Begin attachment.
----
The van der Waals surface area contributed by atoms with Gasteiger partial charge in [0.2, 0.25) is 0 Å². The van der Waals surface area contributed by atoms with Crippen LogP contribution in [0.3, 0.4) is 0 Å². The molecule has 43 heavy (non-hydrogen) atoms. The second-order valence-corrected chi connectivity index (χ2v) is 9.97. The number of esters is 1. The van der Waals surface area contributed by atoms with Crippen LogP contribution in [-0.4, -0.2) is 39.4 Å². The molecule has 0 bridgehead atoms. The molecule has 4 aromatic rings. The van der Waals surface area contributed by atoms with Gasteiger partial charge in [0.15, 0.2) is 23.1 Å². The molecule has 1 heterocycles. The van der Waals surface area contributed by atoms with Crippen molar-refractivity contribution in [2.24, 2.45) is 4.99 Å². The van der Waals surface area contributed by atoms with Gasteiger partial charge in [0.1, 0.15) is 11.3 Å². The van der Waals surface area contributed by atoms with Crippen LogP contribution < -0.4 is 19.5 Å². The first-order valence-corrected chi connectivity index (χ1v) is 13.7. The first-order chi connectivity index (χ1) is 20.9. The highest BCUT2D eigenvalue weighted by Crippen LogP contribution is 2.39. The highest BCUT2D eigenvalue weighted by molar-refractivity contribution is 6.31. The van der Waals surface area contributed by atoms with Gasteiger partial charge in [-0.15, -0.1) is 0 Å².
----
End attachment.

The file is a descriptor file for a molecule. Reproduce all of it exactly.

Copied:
The van der Waals surface area contributed by atoms with Gasteiger partial charge in [0.2, 0.25) is 0 Å². The van der Waals surface area contributed by atoms with Crippen LogP contribution in [0.3, 0.4) is 0 Å². The molecule has 43 heavy (non-hydrogen) atoms. The second-order valence-corrected chi connectivity index (χ2v) is 9.97. The number of esters is 1. The van der Waals surface area contributed by atoms with Crippen LogP contribution in [-0.4, -0.2) is 39.4 Å². The molecule has 0 bridgehead atoms. The molecule has 4 aromatic rings. The van der Waals surface area contributed by atoms with Gasteiger partial charge in [0.15, 0.2) is 23.1 Å². The molecule has 1 heterocycles. The van der Waals surface area contributed by atoms with Crippen molar-refractivity contribution in [2.24, 2.45) is 4.99 Å². The van der Waals surface area contributed by atoms with Gasteiger partial charge in [0.1, 0.15) is 11.3 Å². The van der Waals surface area contributed by atoms with Crippen LogP contribution < -0.4 is 19.5 Å². The first-order valence-corrected chi connectivity index (χ1v) is 13.7. The first-order chi connectivity index (χ1) is 20.9. The highest BCUT2D eigenvalue weighted by Crippen LogP contribution is 2.39. The highest BCUT2D eigenvalue weighted by molar-refractivity contribution is 6.31. The van der Waals surface area contributed by atoms with Gasteiger partial charge in [-0.15, -0.1) is 0 Å².